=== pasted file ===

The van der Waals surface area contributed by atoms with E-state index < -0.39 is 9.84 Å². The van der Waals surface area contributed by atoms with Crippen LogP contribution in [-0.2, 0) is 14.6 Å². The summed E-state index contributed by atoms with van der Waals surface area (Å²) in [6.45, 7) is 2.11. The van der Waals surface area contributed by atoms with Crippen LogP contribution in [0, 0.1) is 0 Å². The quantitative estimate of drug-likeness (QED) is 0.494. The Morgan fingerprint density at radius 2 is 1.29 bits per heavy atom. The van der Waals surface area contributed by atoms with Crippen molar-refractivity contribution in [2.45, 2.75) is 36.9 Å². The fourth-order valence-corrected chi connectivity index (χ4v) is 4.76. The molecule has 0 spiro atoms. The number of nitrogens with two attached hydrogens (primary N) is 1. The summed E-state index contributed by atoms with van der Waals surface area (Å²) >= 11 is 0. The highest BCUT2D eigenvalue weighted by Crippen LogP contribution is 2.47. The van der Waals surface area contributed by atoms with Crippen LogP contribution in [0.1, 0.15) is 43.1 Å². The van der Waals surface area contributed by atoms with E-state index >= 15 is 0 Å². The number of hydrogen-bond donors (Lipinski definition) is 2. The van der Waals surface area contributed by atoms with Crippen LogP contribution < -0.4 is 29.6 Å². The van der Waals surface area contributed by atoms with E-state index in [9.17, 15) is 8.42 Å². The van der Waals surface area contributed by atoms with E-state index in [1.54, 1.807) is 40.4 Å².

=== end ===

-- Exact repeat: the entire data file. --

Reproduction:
The van der Waals surface area contributed by atoms with E-state index < -0.39 is 9.84 Å². The van der Waals surface area contributed by atoms with Crippen LogP contribution in [-0.2, 0) is 14.6 Å². The summed E-state index contributed by atoms with van der Waals surface area (Å²) in [6.45, 7) is 2.11. The van der Waals surface area contributed by atoms with Crippen LogP contribution in [0, 0.1) is 0 Å². The quantitative estimate of drug-likeness (QED) is 0.494. The Morgan fingerprint density at radius 2 is 1.29 bits per heavy atom. The van der Waals surface area contributed by atoms with Crippen molar-refractivity contribution in [2.45, 2.75) is 36.9 Å². The fourth-order valence-corrected chi connectivity index (χ4v) is 4.76. The molecule has 0 spiro atoms. The number of nitrogens with two attached hydrogens (primary N) is 1. The summed E-state index contributed by atoms with van der Waals surface area (Å²) >= 11 is 0. The highest BCUT2D eigenvalue weighted by Crippen LogP contribution is 2.47. The van der Waals surface area contributed by atoms with Crippen LogP contribution in [0.1, 0.15) is 43.1 Å². The van der Waals surface area contributed by atoms with E-state index >= 15 is 0 Å². The number of hydrogen-bond donors (Lipinski definition) is 2. The van der Waals surface area contributed by atoms with Crippen LogP contribution < -0.4 is 29.6 Å². The van der Waals surface area contributed by atoms with E-state index in [9.17, 15) is 8.42 Å². The van der Waals surface area contributed by atoms with E-state index in [1.54, 1.807) is 40.4 Å².